FIG. 4 shows the ball 20 in the unmoored position, i.e., when no vessel is moored thereto. Pipe elbow 30 is secured to the upper end of riser 12 by a fluid swivel 32 which communicates with riser pipe 28. Cargo hose 92 connects between pipe elbow 30 and piping 94 on the yoke 40. A cargo fluid shut-off valve 34 is mounted within the pipe 28 in the vicinity of the ball 20.
A flange 100 protrudes from the outer wall of the riser 12, and the interior of ball 20 rests thereupon when the ball is in the unmoored position. A bearing ring 102 is located circumferential about riser 12 within the ball. Springs 104 extend between flange 100 and the bearing ring 102. The springs normally hold the bearing ring down in the unmoored position as shown in FIG. 4. The lower portion of the ball is reinforced for added structural integrity, and an annular bearing race 106 is formed in the reinforced section. Rollers 108 are positioned between the bearing race and the bearing ring 102. By virtue of this arrangement, ball 20 may rotate freely about the axis of riser 12.
FIG. 5 shows the ball 20 in the moored position, i.e., when vessel 10 is coupled thereto by the clamping mechanism 70 operatively associated with yoke 40. As this fragmentary view of clamping arm 84 depicts, the ball 20 is engaged in the hemispherical socket defined by the depressions 90 in the clamping arms 84. The yoke 28 is then elevated so that the clamping arms lift up on ball 20 and compress the biasing springs 104 between bearing ring 112 and flange 100. At the same time, the butterfly valve 34 is pivoted 90° (by connecting linkage not shown) to a vertical orientation so that fluid cargo can flow up the riser pipe 28, past the open valve 34, and through the elbow 30 into cargo hose 92.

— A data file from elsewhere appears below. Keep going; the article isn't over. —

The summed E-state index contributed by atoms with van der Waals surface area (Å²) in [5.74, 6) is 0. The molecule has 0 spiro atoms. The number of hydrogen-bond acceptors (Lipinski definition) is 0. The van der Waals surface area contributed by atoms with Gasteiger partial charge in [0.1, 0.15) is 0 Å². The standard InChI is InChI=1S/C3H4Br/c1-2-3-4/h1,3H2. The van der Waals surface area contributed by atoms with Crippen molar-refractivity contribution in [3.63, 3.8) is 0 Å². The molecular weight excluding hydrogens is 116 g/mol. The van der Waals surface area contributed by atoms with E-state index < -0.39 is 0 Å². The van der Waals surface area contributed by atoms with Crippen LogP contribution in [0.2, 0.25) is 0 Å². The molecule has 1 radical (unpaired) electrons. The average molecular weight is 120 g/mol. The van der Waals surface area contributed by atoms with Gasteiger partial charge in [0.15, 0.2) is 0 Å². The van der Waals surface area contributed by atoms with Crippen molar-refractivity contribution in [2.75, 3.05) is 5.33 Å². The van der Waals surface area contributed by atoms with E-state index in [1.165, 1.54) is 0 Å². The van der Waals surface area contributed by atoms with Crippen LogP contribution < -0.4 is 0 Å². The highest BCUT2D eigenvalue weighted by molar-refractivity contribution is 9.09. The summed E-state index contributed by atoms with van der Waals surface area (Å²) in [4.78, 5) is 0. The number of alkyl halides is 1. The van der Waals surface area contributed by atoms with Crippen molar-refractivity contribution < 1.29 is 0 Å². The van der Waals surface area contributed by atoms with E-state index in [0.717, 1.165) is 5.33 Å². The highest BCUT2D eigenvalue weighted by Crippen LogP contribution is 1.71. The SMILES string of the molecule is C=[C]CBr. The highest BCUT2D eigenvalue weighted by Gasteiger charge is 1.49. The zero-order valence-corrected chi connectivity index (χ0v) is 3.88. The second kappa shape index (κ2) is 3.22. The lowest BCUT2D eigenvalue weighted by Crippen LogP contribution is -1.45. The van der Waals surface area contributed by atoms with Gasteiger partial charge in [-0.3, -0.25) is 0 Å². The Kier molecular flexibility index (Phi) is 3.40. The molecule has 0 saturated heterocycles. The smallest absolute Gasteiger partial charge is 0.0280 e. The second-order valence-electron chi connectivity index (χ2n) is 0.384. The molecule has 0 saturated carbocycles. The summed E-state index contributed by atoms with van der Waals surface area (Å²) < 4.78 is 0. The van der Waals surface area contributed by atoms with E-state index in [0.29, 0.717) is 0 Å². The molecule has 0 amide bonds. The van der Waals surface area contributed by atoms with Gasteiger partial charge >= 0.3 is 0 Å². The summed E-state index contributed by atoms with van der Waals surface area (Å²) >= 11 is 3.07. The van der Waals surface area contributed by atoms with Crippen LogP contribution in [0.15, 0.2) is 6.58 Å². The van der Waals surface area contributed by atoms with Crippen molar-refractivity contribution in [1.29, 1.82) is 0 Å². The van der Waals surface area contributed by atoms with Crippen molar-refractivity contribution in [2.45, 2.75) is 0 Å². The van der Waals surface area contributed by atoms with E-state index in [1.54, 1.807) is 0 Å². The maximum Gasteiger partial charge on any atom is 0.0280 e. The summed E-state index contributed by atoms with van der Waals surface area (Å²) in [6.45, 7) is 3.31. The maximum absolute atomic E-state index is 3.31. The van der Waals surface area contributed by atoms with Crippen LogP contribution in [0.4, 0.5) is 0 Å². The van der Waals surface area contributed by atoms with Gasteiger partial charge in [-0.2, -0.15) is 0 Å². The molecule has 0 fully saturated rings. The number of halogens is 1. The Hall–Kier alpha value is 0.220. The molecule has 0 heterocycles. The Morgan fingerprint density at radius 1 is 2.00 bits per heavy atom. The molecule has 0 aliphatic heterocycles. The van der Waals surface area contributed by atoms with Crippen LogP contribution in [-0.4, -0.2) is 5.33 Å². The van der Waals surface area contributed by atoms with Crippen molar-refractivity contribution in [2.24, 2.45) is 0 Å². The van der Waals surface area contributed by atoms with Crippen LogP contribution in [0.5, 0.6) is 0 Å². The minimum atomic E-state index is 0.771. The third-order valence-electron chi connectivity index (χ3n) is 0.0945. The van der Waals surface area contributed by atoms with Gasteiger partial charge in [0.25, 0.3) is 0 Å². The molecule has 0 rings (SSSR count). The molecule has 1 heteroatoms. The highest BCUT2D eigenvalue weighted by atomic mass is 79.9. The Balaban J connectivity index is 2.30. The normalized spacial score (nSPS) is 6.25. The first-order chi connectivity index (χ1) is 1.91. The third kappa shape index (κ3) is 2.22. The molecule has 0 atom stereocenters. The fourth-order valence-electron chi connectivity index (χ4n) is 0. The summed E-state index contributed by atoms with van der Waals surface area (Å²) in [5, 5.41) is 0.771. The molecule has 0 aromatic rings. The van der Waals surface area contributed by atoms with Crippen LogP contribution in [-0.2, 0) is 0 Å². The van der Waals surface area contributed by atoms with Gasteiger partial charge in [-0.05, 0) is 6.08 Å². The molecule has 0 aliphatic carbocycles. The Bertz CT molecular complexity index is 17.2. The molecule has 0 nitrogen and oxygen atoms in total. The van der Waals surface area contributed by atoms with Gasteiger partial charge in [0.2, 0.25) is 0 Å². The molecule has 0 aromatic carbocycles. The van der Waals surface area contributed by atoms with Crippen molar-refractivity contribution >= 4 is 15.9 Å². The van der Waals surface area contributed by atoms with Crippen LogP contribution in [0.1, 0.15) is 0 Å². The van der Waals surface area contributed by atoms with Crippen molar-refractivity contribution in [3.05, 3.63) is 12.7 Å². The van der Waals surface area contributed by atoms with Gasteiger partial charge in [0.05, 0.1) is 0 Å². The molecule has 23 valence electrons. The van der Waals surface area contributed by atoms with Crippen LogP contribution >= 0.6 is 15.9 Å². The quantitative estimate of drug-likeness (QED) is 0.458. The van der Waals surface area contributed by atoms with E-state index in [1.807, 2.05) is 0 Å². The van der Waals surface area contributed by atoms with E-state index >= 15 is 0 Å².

The operation of the preferred embodiment of the detachable coupling mechanism shown in FIGS. 1-5 is now summarized to show the functional and structural correlation of the mechanism components. As shown schematically in FIG. 1, the riser 12 is connected by a universal joint 14 to a mooring base 16 on the ocean floor 18 and is held upright by a float 22 situated near its upper end. A spherical ball 20 is attached to the riser 12 near its upper end and above the float 22.
As shown in FIGS. 1-3, the yoke 40 is pivoted in a vertical plane about pins 42 mounted near the bow of vessel 10 and extends forward of the bow of the vessel 10. Hydraulic cylinders 48 secured to kingpost 46 on the vessel support the yoke 40. Fluid is pumped from one side of the cylinder pistons 58 to the other to extend or retract the piston rods 56 and thus change the elevation of the yoke 40.
The clamping mechanism 70 is mounted near the outboard end of yoke 40. Clamping arms 84 arranged symmetrically about the centerline of the yoke 40 and pivoted about shafts 86, so that their free ends, which extend beyond the yoke, can be closed together or opened apart. The clamping arms are operated by links 80 attached to the head 78 on the piston rod 76 of the clamping cylinder 72 mounted on yoke 40. When fluid is pumped from one side of the clamp cylinder piston 74 to the other the rod 76 is extended or retracted causing the links 80 to push or pull on the backs of the clamping arms 84 and thus to close or open, respectively, the outboard ends of the clamp arms. As shown in FIG. 5, the faces of the clamping arms have hemispherical depression 90 formed with a radius slightly larger than the radius of the ball 20 on the riser 12.